Pollution of Some Agricultural Soils by Heavy Metals in Kubaisa Iraqi Western Desert – A Case Study
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Center of Desert Studies, Anbar University, Ar-Ramad, Iraq
Environment Department, College of Environmental Sciences, Al-Qasim Green University, Babylon 51013, Iraq
Corresponding author
Ali Akram Abdulateef   

College of Environmental Sciences, Al-Qasim Green University, Iraq.
Ecol. Eng. Environ. Technol. 2024; 4:215-226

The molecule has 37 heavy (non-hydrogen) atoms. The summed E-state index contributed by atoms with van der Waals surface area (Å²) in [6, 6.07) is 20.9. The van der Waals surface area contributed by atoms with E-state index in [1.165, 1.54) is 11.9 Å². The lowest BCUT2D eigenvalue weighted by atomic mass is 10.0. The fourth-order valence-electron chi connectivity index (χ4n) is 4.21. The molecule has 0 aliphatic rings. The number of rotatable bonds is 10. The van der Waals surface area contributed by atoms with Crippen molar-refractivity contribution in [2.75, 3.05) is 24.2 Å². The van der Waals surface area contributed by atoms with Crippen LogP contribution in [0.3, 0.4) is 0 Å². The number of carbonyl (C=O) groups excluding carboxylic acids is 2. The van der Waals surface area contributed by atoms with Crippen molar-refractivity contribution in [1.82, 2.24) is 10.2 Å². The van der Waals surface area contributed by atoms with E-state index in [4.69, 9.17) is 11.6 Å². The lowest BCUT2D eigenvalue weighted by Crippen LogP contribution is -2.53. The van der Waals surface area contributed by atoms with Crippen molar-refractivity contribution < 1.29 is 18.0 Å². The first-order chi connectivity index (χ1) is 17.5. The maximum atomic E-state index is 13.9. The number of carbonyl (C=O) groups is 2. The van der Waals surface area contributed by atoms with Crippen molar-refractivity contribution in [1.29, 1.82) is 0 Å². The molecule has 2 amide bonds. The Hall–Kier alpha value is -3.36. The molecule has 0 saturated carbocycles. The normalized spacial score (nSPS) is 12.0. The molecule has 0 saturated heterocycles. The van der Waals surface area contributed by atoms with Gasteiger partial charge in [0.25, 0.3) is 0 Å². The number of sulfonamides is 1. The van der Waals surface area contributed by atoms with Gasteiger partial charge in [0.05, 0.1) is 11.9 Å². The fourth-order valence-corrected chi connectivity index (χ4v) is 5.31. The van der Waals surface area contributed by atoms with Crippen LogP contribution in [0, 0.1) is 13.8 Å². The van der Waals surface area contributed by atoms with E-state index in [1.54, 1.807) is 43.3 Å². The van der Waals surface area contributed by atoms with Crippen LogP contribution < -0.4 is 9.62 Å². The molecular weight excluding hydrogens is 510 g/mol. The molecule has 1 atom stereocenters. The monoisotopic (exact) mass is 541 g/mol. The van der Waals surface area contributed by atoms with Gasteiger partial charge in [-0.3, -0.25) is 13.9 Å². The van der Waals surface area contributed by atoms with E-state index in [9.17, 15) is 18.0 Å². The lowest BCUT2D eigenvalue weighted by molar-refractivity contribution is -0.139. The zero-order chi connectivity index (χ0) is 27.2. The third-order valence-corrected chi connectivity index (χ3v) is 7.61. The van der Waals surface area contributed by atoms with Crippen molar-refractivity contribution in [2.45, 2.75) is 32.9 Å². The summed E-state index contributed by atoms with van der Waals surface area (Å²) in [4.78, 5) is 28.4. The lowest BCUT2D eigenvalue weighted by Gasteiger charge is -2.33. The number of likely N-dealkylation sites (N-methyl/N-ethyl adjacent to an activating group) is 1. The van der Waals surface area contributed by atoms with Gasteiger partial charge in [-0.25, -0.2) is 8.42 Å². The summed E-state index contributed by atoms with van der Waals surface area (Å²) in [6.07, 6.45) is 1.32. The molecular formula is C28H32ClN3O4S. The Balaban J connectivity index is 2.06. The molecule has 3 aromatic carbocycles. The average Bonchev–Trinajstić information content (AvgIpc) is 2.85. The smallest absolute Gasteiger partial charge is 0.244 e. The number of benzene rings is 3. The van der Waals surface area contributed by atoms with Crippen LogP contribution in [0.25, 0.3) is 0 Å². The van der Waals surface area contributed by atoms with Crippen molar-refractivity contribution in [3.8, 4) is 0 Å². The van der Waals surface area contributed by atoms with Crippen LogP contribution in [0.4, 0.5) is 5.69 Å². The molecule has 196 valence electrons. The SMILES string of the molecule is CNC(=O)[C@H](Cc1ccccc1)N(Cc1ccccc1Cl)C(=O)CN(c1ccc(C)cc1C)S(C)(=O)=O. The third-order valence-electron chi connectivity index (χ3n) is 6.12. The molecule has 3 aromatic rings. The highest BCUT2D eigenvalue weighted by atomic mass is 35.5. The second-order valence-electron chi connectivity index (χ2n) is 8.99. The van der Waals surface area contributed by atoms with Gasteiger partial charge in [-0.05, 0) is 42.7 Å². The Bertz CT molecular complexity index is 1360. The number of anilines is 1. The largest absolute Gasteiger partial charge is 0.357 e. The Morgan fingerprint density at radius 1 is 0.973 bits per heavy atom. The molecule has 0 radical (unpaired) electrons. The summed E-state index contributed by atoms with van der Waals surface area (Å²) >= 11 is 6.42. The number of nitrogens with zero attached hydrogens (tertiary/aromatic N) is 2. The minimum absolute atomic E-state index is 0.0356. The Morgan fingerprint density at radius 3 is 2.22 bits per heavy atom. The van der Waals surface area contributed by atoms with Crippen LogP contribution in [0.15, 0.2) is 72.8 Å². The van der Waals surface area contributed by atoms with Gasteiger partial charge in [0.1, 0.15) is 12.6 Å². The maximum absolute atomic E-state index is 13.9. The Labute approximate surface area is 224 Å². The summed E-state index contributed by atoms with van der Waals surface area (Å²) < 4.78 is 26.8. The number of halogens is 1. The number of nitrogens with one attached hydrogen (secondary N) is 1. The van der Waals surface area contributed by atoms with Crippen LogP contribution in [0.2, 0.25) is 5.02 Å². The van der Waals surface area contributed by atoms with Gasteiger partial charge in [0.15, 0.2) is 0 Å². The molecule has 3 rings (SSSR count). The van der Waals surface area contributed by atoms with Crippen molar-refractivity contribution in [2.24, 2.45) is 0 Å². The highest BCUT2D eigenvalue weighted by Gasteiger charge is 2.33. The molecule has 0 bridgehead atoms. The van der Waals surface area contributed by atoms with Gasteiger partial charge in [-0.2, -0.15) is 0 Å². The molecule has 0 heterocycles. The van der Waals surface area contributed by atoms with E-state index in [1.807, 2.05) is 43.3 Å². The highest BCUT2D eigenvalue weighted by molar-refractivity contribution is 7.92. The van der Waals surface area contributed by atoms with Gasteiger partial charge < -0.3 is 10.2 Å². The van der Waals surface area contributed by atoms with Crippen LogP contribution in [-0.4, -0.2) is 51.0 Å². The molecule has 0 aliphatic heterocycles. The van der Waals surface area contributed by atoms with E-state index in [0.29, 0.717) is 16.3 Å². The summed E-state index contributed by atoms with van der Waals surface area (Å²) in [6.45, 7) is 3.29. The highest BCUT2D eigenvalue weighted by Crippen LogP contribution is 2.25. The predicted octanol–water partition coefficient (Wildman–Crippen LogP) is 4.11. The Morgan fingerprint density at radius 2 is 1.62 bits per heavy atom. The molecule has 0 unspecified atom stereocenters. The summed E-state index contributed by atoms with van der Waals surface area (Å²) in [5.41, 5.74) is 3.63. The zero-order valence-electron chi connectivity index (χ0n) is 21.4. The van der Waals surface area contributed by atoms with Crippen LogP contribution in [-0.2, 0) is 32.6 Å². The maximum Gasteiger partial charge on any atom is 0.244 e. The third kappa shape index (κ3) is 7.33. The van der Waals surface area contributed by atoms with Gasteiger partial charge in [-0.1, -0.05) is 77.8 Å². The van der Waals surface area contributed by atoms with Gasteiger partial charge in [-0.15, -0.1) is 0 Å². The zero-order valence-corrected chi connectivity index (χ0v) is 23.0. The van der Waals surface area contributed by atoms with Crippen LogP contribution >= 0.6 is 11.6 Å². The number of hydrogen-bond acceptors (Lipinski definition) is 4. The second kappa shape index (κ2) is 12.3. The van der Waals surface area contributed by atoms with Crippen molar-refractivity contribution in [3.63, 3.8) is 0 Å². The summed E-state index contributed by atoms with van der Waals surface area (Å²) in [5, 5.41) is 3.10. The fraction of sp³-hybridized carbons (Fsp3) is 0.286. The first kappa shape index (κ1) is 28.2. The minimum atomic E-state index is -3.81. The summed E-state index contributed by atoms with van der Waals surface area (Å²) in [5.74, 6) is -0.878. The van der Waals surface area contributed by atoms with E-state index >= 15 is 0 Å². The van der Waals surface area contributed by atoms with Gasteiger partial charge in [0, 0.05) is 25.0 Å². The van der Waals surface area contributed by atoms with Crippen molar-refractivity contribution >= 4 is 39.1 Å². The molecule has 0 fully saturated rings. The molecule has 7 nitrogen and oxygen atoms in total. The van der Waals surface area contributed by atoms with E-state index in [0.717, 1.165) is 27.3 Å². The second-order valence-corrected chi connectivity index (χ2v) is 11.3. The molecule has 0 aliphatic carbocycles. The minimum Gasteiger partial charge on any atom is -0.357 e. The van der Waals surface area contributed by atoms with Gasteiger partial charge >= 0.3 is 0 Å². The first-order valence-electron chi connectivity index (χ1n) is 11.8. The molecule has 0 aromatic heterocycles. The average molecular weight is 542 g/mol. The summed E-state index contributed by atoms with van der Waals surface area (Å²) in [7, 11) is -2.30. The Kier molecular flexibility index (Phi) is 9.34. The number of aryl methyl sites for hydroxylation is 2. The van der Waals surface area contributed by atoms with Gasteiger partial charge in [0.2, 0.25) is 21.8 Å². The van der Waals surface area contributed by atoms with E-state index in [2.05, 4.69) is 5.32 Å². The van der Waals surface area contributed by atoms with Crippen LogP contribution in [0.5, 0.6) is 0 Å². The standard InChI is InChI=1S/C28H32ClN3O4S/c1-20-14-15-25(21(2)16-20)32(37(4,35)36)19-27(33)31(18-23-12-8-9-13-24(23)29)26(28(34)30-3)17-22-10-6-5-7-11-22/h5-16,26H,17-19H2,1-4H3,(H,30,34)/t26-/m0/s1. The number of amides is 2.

The main objective of this research was to evaluate the presence of heavy metal pollution in the agricultural soil of the Kubaisa district in Anbar province, Iraq. The study focused on areas affected by dust emissions from a nearby cement factory, specifically Maktom District (k1), Kubais (k2), Elkader District (k3), and Agricultural Elkader District (k4). Soil samples were collected from these locations, and a comprehensive analysis of both chemical and physical characteristics was conducted. The concentrations of heavy metals were found to range from (0 - 17.3), (39.1 - 82.6), (33.3 - 182.8), and (0 - 236.5) mg kg-1 for Cd, Ni, Co, and Pb, respectively. These concentrations indicated elevated levels compared to the (Kapata, 2011) standard levels of 0.62, 34, 12, and 34 mg kg-1 for cadmium, Ni, Co, and Pb, respectively. In terms of the Geological Accumulation Index (Igeo), the agricultural districts showed uncontaminated cadmium with accumulation values of 0. Nickel (Ni) levels varied between -0.58 and 0.53, classifying the sediment from uncontaminated to moderately contaminated. Cobalt (Co) exhibited significant contamination, with values ranging from -0.58 to 3.56. Conversely, lead (Pb) concentrations varied from uncontaminated to extremely contaminated, with values spanning from -0.58 to 5.922. The study underscored that the elevated levels of heavy metals were attributed to airborne dust emissions from the Kubais cement factory and various human activities, such as motor vehicle transportation, industrial waste discharge, and household practices. Following established quality guidelines, the pollution levels in the study area were ranked in the order of Pb > Co > Ni > Cd, with lead (Pb) exhibiting the highest degree of contamination.
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